Why It's Okay To Compare Yourself To Your Siblings — Sometimes

Photo: Gregory Pace/BEI/REX/Shutterstock.
On last night's episode of Keeping Up With The Kardashians, Khloé was lamenting that she has "so much anxiety" that her denim line won't be as successful as her little sister Kylie's flourishing makeup brand. "I feel so nervous. Kylie sells hundreds of thousands of units in like, what? Three minutes?" she says to Kourtney. I'm sorry, are these not the things you and your siblings gab about at home?
"I know we’re not necessarily competing against each other, but still, I have always been known as the fat sister and now that I’m over that, I don’t want to be known as the failing sister," Khloé says. Sure, these are uniquely Kardashian problems, but it's natural to feel competitive with your siblings from time to time — even if there's not actually any direct competition between people, explains Geoffrey Greif, MSW, PhD, co-author of Adult Sibling Relationships.
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"Your siblings are your first contact with the world you live in," Dr. Greif says. "You usually have up to 18 very intense years living together, so they give you a natural sense of how you're doing in relation to the world." You're also more likely to compare yourself to people who are similar to you, like your siblings, explains Susan McHale, PhD, professor of human development and family studies at Penn State University. "Social comparisons don't always make you feel badly; they can make you feel strong and confident, too," she says. Though we don't actually know how the Kardashians interact when the cameras aren't rolling, KUWTK episodes would suggest that they all still spend a lot of time together, even as adults with their own kids and families, so those relationships could be even more intense.
Parents are also key players in this situation, Dr. Greif says. "People are so vulnerable to their interactions with their parents," he says. That's why you still remember something your mom said to you about your brother's grades when you were in elementary school. When you notice that your sibling was praised for something, you naturally want to figure out how to get the same feedback, he says. And even the way your parents' parents interacted with them can influence how you view one another, Dr. Greif says. "Patterns, in the most innocuous ways, get handed down," he says.
If you and your siblings had to compete at home — say, for who did the best job on their chores — that could influence how you see the workplace, Dr. Greif says. "A parent could say, 'I'm preparing them for the world of work, so you better be the highest performer so you can hold onto your job.'" Even the way your parents talk about their own jobs, and wanting to be the best in their field rubs off, he says. Gender, age, and age-spacing (how far apart you and your siblings are) can also influence how you and your siblings interact and are viewed by your parents, he says.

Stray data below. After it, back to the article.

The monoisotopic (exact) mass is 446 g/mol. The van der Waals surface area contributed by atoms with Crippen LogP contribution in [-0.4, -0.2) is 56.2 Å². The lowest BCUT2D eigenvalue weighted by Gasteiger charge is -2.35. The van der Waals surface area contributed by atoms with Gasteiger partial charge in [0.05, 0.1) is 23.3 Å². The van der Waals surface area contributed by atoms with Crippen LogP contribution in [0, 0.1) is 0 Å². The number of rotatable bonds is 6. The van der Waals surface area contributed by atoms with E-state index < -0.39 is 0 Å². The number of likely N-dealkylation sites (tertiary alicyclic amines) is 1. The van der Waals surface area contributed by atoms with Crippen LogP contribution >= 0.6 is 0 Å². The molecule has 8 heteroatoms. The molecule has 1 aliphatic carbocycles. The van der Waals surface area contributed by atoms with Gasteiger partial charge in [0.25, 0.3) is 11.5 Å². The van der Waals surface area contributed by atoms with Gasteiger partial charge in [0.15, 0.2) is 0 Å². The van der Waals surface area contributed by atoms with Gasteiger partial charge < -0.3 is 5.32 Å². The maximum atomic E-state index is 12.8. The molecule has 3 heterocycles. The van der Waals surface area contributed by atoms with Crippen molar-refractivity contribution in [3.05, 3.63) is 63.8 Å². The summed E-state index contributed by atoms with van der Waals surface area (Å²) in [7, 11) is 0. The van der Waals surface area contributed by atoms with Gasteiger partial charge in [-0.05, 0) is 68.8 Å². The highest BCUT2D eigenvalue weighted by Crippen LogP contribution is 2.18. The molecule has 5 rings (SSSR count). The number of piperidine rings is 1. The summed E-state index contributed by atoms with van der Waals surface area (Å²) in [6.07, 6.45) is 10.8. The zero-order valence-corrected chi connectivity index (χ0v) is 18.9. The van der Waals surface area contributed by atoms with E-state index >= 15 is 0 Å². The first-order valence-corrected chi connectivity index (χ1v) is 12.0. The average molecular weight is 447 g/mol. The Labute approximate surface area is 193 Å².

Dr. Greif says that competition isn't always a bad thing, and siblings can inherit a "social context" and view their sibling as more of a role model. "There are so many variables in the way a parent can deliver a message and be supportive of a child who's not going to be able to do well," he says. "We're not all born with natural gifts, so there's always going to be a sibling who's a little better at something than the others." Hear that, Khloé? People within a family can have myriad skills that may (or may not) be related. Your siblings might excel in an area that you don't, and vice versa — but one sibling's success doesn't negate another's.
When kids feel like they can't compete with one or more of their high-achieving siblings, they may choose to take on the role of "failure" or "troublemaker," says Dr. McHale. If you grew up thinking there's only one way to be successful (being good at sports, for example), it sets you up to feel competitive with your siblings, she says, adding that people whose parents embrace a diverse range of skills often feel less competition. In other words, if it feels like you'll never live up to your sibling's success, that might just be a reflection of how you were raised. It doesn't mean you're necessarily inferior in any way — you could just have totally different interests and never got the recognition you deserved.
Ultimately, competition is idiosyncratic to the family, and how the parents treat their children, Dr. Greif says. The Kardashians are especially different, given the impossibly high standards and stakes that they have as public figures. People have often joked that it'd be rough to enter into that family with all the powerful women, and it makes total sense that Khloé would feel pressure from the inside — anyone would. So, even if you and your siblings don't have the same cutthroat business competition as the Kardashian sisters, there's a little piece you can take away and apply to your own relationships (which is sort of the point of watching KUWTK): Competition, even with your siblings, is totally normal.
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